Avoid privacy concerns by ensuring that protecting legislation is in place prior to implementing tolling technologies.
The Washington State Department of Transportation’s experience with planning for tolling implementation.
Made Public Date


United States

Washington State Comprehensive Tolling Study: Final Report – Volume 2: Background Paper #8: Toll Technology Considerations, Opportunities, and Risks


The comprehensive tolling study conducted by Cambridge Systematics for the Washington State Department of Transportation (WSDOT) set out to provide recommendations to guide Washington as it develops toll facilities in the State. These policies emerged from background research and technical analysis.

The Washington State tolling study describes different types of electronic toll collection (ETC) methods, how they are applied to various toll facilities, note lessons learned from past experiences, and identifies the advantages and disadvantages of each. Furthermore, the study addresses institutional issues relating back office operations and enforcement processes.

Lessons Learned

Issues regarding privacy continue to be a common public concern with the use of tolling technologies. As a result, it is crucial that legislation be enacted, ensuring that user privacy be protected to the best of the agencies abilities. There are several lessons from the Washington experience that can help to insure privacy of the participating public while not diminishing the ability of the technology to perform as intended. These can be legislatively mandated at the outset to protect privacy.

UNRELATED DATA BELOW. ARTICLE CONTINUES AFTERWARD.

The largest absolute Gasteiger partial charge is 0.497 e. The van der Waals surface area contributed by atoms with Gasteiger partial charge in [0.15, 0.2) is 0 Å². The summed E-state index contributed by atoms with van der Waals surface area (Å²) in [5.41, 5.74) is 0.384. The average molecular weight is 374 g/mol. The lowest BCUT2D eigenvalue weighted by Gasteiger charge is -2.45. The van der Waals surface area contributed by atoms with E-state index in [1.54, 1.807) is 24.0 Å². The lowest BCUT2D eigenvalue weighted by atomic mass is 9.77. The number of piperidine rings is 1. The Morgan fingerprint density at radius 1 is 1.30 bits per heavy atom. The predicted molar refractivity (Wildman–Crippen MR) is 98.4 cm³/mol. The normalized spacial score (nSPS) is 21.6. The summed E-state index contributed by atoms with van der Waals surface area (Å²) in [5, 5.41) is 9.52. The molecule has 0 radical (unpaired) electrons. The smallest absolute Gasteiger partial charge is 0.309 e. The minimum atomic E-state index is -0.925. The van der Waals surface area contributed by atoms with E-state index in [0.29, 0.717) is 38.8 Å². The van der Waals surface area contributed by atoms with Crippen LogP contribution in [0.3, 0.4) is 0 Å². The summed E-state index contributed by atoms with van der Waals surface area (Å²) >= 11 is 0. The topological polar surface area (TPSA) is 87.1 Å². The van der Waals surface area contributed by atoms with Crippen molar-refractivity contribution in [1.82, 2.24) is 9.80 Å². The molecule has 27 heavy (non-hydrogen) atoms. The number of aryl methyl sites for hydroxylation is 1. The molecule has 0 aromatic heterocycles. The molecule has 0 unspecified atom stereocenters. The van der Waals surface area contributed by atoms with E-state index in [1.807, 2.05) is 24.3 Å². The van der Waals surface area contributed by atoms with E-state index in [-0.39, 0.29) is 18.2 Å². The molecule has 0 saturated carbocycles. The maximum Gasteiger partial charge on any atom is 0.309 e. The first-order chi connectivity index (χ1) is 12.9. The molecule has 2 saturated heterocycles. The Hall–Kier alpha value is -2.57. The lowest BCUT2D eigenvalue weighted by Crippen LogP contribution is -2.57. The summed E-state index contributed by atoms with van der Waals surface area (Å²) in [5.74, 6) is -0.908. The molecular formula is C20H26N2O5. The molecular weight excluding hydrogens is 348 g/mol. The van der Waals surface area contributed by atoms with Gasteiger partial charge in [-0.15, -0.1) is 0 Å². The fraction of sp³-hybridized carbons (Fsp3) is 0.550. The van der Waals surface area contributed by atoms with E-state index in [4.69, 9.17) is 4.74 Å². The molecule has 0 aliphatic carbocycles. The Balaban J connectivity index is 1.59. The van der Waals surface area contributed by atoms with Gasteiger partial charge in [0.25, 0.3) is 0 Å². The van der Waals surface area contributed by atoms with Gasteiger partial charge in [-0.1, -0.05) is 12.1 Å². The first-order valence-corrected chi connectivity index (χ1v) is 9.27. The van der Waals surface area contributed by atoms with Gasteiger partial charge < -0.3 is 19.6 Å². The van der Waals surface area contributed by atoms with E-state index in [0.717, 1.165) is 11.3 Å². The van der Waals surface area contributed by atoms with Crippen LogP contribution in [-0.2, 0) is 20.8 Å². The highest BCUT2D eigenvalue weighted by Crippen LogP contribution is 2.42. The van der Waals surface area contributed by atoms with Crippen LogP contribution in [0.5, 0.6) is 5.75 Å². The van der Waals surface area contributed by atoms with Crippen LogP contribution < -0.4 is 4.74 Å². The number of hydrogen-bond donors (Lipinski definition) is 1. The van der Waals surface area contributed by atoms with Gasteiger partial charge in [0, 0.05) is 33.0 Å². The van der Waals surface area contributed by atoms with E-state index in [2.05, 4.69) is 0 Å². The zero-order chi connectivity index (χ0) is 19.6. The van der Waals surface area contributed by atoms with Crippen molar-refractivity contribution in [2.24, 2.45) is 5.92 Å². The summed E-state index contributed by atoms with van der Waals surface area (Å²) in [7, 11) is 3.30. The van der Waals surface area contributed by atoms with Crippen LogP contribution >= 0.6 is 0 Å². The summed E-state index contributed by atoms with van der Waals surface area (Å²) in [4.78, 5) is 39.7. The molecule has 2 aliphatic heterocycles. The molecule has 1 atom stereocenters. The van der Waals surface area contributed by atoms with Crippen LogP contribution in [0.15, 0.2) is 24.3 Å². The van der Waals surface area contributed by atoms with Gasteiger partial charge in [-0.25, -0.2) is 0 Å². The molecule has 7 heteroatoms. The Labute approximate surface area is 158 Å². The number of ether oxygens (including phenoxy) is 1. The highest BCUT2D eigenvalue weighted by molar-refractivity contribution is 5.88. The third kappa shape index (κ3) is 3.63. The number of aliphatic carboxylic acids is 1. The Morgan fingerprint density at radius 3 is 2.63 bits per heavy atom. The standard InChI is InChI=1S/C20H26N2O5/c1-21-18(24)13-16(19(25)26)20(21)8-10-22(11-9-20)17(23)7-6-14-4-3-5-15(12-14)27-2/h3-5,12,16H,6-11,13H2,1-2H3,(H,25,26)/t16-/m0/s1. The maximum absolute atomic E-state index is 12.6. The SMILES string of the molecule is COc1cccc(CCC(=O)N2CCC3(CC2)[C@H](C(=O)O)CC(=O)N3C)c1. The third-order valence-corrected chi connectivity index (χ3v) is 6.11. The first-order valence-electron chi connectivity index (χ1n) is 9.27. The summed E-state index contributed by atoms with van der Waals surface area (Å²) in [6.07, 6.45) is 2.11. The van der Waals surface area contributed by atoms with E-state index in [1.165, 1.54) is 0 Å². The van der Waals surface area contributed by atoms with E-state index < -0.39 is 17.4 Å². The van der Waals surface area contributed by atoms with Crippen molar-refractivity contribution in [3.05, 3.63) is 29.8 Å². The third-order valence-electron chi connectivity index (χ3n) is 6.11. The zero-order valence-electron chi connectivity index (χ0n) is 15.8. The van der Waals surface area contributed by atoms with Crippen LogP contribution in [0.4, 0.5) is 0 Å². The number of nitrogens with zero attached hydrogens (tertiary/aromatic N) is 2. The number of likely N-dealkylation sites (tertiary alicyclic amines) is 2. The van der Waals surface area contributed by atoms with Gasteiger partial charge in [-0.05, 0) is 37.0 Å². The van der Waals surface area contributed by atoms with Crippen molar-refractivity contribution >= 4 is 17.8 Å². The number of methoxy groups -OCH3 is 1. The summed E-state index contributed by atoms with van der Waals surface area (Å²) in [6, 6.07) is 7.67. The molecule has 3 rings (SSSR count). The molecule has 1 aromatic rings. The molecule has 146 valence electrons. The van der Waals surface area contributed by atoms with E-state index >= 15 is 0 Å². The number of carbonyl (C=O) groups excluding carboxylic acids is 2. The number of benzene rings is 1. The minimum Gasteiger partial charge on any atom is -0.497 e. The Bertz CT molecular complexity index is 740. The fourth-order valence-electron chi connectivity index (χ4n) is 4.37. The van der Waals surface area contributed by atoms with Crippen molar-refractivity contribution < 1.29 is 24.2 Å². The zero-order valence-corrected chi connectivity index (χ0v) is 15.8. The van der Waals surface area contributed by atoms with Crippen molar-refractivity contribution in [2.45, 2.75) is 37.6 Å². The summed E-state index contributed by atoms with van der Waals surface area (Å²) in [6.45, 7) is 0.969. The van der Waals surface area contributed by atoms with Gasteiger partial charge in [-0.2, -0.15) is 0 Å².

• Use monitoring photographs for enforcement purposes only
    In Washington State, toll payment monitoring photographs may only be used for toll enforcement purposes and must then be destroyed. Additionally, under the public disclosure act, an agency cannot provide any lists of names to a requestor seeking to use the list for commercial purposes. This provides some protection from the commercial use of information about those who purchase transponders for their vehicles.
  • Disclose personal information in aggregate form only
    Washington code states further that: personally identifying information of persons who acquire and use transponders or other technology to facilitate payment of tolls, may be disclosed in aggregate form as long as the data does not contain any personally identifying information, and that such information may be released to law enforcement agencies only for toll enforcement purposes.

It is likely that privacy concerns will remain a significant public concern, making it necessary for agencies to work with lawmakers to continue to evaluate whether sufficient protections exist for citizens who want to reduce their vulnerability to tracking by government agencies or others. By ensuring that privacy concerns are being addressed, implementing agencies will help bolster public perceptions of tolling technologies, and thereby address the ITS goal of customer satisfaction.